Even for tennis fans who grew up thinking of Patrick McEnroe as Wimbledon’s answer to Jiminy Cricket, watching him break down in tears Monday upon learning of the shock announcement of his sister’s move to the WTA was jarring.
“It was a punch to the gut,” he said in an interview Monday night, hours after winning a Challenger event in Metz, France. “Seeing that she was thinking about my mom and dad, and my sister, and my brother, it hit me. My parents were no longer there to watch the matches. It’s not like they were closing the books on it and sending her off into the sunset.
“You go through your life thinking your kids aren’t going to go through certain stuff,” he continued. “It’s not going to happen. But what is life without a little loss? Everything comes with a price.”
Uncle P. is a first-ballot Hall of Famer. And, he says, he finds himself “losing faith in something” every few years. But the current stage of his life is different. Here was a sister whose happiness he saw being carried on her back; now, a world would have to embrace it.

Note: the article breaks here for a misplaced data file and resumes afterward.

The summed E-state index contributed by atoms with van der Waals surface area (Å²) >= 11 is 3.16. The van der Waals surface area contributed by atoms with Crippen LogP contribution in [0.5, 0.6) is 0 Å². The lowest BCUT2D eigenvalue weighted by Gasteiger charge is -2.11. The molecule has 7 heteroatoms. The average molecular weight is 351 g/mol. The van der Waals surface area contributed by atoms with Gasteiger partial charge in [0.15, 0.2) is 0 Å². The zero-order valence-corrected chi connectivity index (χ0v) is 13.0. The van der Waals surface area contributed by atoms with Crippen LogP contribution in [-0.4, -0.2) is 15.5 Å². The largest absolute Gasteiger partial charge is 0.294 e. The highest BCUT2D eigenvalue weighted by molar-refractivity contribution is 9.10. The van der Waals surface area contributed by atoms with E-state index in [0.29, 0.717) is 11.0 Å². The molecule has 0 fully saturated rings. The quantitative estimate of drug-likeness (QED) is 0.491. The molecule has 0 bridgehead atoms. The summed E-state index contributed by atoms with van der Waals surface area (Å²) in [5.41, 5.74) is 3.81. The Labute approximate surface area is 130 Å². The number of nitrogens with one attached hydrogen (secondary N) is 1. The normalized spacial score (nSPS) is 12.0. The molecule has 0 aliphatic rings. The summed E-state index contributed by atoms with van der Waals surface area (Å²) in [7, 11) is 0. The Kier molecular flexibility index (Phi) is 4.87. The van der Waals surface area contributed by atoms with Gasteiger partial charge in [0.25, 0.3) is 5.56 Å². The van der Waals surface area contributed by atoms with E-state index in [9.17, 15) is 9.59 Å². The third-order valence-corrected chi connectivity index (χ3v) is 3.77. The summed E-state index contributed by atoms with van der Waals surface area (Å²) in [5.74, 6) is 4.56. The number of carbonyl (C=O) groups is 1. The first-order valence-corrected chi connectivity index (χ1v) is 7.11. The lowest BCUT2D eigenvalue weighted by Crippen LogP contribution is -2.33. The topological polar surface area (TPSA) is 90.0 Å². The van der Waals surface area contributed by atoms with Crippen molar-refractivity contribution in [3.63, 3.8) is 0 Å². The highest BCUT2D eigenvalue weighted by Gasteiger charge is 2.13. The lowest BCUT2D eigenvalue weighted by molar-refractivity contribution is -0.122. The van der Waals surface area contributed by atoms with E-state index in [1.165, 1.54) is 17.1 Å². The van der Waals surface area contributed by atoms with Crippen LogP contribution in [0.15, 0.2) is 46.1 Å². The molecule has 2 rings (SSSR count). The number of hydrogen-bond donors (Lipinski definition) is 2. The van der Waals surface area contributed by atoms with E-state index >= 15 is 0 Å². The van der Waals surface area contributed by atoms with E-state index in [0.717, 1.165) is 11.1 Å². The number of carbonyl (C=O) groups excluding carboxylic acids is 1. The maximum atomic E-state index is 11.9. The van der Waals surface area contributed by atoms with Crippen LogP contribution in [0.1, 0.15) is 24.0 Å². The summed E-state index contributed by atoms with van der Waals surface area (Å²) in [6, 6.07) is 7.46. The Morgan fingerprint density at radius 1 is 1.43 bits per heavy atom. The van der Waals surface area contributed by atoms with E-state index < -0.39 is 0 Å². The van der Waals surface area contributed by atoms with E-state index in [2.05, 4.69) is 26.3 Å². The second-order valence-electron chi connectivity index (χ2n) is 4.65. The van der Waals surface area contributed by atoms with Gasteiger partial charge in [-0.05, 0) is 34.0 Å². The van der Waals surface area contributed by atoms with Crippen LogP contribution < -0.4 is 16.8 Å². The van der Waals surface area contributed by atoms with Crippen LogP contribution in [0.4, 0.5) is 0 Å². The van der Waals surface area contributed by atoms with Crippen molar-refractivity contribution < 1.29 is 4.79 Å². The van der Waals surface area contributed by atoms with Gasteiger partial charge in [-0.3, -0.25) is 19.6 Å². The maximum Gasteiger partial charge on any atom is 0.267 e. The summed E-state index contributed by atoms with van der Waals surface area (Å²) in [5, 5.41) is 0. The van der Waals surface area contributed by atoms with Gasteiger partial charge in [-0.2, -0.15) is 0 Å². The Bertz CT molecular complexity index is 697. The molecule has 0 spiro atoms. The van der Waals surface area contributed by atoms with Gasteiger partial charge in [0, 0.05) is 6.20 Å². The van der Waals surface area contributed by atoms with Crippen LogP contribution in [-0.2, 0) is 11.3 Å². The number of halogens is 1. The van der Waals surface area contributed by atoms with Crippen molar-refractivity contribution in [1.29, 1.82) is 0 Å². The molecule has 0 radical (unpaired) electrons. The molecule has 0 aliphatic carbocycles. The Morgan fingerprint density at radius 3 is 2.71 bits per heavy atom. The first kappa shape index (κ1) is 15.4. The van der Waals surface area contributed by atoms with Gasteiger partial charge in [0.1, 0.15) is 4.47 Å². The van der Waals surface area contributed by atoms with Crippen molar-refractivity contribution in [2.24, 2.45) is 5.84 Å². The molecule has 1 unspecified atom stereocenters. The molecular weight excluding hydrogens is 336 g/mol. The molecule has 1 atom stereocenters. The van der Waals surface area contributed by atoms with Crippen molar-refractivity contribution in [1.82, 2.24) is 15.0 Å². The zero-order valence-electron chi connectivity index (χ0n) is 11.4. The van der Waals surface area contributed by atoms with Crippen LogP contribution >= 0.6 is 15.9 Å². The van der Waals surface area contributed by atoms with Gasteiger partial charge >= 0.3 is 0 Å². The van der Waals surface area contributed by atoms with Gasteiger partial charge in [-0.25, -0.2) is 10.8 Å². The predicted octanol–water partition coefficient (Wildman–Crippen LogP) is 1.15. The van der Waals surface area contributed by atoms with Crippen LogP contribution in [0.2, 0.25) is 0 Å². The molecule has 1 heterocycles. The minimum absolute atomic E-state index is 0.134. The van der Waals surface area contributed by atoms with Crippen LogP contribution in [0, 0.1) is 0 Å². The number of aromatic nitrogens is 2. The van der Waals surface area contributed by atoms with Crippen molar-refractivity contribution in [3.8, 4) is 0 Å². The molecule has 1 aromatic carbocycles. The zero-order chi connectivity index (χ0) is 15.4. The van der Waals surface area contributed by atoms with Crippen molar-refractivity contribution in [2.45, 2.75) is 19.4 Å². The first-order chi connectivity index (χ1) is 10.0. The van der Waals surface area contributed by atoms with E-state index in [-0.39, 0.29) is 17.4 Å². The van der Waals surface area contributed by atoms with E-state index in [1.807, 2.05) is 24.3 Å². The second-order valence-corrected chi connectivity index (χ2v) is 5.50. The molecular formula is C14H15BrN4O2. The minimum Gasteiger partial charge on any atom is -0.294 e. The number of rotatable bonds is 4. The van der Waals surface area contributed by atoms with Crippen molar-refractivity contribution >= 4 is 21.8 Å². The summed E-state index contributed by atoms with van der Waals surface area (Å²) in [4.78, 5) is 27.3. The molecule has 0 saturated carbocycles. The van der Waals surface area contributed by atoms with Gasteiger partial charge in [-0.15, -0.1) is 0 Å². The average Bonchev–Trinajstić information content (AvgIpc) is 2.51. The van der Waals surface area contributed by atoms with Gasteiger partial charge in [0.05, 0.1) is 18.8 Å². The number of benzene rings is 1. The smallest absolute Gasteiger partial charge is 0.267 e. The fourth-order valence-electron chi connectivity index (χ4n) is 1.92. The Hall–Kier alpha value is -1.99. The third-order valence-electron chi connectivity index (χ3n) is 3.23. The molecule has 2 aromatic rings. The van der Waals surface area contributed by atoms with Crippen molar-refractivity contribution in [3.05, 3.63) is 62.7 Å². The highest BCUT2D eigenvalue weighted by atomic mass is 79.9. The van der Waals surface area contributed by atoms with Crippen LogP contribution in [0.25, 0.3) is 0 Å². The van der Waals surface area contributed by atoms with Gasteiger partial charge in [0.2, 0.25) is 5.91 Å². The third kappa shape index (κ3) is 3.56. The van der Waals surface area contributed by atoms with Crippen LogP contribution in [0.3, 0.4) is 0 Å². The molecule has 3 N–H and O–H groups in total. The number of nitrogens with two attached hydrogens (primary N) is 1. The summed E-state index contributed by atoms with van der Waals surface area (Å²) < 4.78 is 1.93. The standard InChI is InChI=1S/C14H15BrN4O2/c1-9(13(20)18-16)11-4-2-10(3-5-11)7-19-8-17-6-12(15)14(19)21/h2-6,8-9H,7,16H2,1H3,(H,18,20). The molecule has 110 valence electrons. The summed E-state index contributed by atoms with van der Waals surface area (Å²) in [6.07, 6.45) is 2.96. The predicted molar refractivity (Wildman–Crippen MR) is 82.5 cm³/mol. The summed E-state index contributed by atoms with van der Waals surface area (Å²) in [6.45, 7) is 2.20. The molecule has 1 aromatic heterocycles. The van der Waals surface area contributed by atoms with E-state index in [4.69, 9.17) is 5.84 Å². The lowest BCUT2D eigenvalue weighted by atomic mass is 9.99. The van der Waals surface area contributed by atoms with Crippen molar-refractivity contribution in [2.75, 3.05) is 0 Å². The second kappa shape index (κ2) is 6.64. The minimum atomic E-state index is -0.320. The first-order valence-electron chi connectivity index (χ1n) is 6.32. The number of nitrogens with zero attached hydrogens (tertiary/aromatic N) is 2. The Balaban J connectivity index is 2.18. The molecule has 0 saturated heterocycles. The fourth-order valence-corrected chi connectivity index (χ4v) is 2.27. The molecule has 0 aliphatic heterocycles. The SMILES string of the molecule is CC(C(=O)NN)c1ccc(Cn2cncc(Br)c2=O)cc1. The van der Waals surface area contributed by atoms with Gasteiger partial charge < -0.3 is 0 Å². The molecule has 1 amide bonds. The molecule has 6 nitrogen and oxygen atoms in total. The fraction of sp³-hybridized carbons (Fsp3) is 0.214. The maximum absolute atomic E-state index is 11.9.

That’s why McEnroe was “pretty numb” after learning about the New York Times report that said his brother had “decided not to renew her contract,” an information McEnroe had only shared with Nadia’s agent last week. Even after he found out that official announcement was on the way, he said, “I couldn’t even call her.”
He would eventually phone her. As far as he was concerned, he said, they had “moved on,” back when he cut her a break after the birth of their youngest daughter, Sophia, who will turn 3 this week. If her move to the WTA meant he’d lose a niece, and therefore a “great friend,” then so be it.
He, meanwhile, is fully back in the swing of things in Europe. He has the week off in England, then they head to Linz in Austria. “To make it easy, I’m going to play through the week, so it’s easier for me to get back into the swing of things.” He’s sure to have plenty of time for hugs and pats on the back in the weeks to come.
And, McEnroe said, he’s not ruling out another career move. He’s never been a quick camper, he said, but he finds himself intrigued by recent changes that have reshaped the world of tennis. These changes, he said, make him feel hopeful for the future.